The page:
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Wednesday, April 8, 2015

Strategic CSR - B-Lab

The article in the url below contains an interesting announcement by Unilever:
"The movement to put purpose at the heart of business strategy has received a major boost with news that several multinationals, including consumer goods giant Unilever, are considering becoming B Corps, for-profit corporate entities that commit to positive social and environmental goals."
This follows on from the certification of Natura, the largest Brazilian company and the first publicly-traded company to receive the B-corp certification (see here):
"[In December], Brazil's top cosmetics, fragrance and toiletries maker, Natura, became the largest – and first publicly traded – company to attain B Corp sustainability certification. B Corps are certified by NGO B Labs as contributing social and environmental benefits beyond the financial bottom line."
While Unilever's announcement would be an important step in its groundbreaking efforts to become more sustainable, I thought the more interesting statement came from the head of B-Lab (the organization that issues the B-certification) commenting on the lack of resistance Natura faced from institutional investors when it announced the move:
"Jay Coen Gilbert, co-founder of B Lab, the non-profit company that began the B Corp movement, said the lack of resistance from Natura's institutional investors was a major breakthrough.
'The investors found it a non-issue as it was not a material change from how Natura was already operating,' he said."
I think this begs the question: If the change involved no material difference, why was it necessary? I understand there is symbolic value in announcing to the world that you intend to operate your business in the interests of a broad range of stakeholders, but I also think you do not need any change in legal structure or external certification in order to do so. In other words, Natura's investors already knew that was the way the firm operates and they invested with that knowledge. Gaining external validation of that operating structure did not ruffle any feathers because the way they were operating was completely acceptable (and accepted) within existing operating practices of the for-profit corporation.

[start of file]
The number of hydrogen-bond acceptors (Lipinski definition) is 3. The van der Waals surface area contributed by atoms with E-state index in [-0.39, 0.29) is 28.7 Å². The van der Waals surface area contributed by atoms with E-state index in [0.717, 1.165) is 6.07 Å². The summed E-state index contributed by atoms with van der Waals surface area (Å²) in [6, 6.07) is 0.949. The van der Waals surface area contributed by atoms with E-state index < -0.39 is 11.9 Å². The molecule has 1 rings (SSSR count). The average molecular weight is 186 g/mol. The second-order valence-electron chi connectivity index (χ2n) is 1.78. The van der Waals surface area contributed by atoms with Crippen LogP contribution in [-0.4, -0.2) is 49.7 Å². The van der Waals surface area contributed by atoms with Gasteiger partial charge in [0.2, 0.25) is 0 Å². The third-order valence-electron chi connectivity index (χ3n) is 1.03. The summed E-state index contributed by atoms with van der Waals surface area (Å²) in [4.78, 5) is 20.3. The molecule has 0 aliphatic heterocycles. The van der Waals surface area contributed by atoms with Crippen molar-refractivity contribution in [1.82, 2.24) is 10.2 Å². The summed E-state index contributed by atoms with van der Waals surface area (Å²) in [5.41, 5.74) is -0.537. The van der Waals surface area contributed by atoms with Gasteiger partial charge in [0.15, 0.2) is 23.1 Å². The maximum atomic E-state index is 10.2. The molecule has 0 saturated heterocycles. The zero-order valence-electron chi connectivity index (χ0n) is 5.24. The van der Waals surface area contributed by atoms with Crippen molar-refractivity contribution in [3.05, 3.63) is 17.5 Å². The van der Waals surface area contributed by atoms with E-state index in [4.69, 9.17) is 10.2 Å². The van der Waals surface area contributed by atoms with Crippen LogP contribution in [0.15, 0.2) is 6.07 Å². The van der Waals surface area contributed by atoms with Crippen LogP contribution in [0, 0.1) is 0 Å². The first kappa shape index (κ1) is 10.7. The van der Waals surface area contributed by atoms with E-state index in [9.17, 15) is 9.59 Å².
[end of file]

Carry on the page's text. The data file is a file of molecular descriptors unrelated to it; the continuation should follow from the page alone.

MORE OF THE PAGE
My limited knowledge of corporate law tells me that B-Lab (whether lobbying for the change in legal structure or issuing the B-corp certification) is unnecessary (Chapter 8; Case-study: Benefit Corporations, p497). The non-profit pitches its services as a means of avoiding lawsuits in the event that shareholders feel the firm is not being operated in their interests. However, corporations make decisions to that effect all day, every day. To my knowledge, nothing in current law prevents the firm from operating in the interests of all of its stakeholders. By definition, all firms already do – it is how they employ employees at acceptable wage rates, how they make products consumers want, how they abide by government laws, how they have productive relations with suppliers and distributors, and so on and so on.
In short, firms add value (i.e., become profitable) by operating in the interests of their broad range of stakeholders. No legal change or external certification is necessary for them to continue doing so. At best, B-Lab is a waste of time and resources; at worst, it is a distraction that clouds the real issues – ensuring firms make decisions to optimize the relationships in which they are already fully engaged.
Take care
David Chandler & Bill Werther
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Will Unilever become the world's largest publicly traded B corp?
By Jo Confino
January 23, 2015
Guardian Sustainable Business